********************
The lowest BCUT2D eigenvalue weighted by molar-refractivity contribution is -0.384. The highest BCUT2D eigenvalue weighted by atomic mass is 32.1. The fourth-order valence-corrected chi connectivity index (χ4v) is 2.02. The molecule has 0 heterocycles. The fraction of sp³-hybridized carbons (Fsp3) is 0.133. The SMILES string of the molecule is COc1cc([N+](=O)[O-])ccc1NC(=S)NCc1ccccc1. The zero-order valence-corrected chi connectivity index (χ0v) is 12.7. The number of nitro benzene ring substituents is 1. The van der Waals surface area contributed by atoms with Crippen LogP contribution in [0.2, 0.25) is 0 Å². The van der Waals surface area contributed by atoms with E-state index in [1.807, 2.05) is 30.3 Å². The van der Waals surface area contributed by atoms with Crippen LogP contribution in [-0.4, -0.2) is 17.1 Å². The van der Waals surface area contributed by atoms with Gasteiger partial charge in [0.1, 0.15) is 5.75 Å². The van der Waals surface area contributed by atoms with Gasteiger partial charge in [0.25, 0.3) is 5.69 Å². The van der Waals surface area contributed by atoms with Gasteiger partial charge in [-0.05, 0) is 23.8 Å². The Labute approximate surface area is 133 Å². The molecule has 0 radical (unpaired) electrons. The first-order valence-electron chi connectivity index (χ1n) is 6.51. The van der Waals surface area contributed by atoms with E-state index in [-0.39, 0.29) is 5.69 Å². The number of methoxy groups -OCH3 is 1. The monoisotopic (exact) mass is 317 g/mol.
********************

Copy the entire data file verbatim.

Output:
The lowest BCUT2D eigenvalue weighted by molar-refractivity contribution is -0.384. The highest BCUT2D eigenvalue weighted by atomic mass is 32.1. The fourth-order valence-corrected chi connectivity index (χ4v) is 2.02. The molecule has 0 heterocycles. The fraction of sp³-hybridized carbons (Fsp3) is 0.133. The SMILES string of the molecule is COc1cc([N+](=O)[O-])ccc1NC(=S)NCc1ccccc1. The zero-order valence-corrected chi connectivity index (χ0v) is 12.7. The number of nitro benzene ring substituents is 1. The van der Waals surface area contributed by atoms with Crippen LogP contribution in [0.2, 0.25) is 0 Å². The van der Waals surface area contributed by atoms with E-state index in [1.807, 2.05) is 30.3 Å². The van der Waals surface area contributed by atoms with Crippen LogP contribution in [-0.4, -0.2) is 17.1 Å². The van der Waals surface area contributed by atoms with Gasteiger partial charge in [0.1, 0.15) is 5.75 Å². The van der Waals surface area contributed by atoms with Gasteiger partial charge in [0.25, 0.3) is 5.69 Å². The van der Waals surface area contributed by atoms with Gasteiger partial charge in [-0.05, 0) is 23.8 Å². The Labute approximate surface area is 133 Å². The molecule has 0 radical (unpaired) electrons. The first-order valence-electron chi connectivity index (χ1n) is 6.51. The van der Waals surface area contributed by atoms with E-state index in [-0.39, 0.29) is 5.69 Å². The number of methoxy groups -OCH3 is 1. The monoisotopic (exact) mass is 317 g/mol.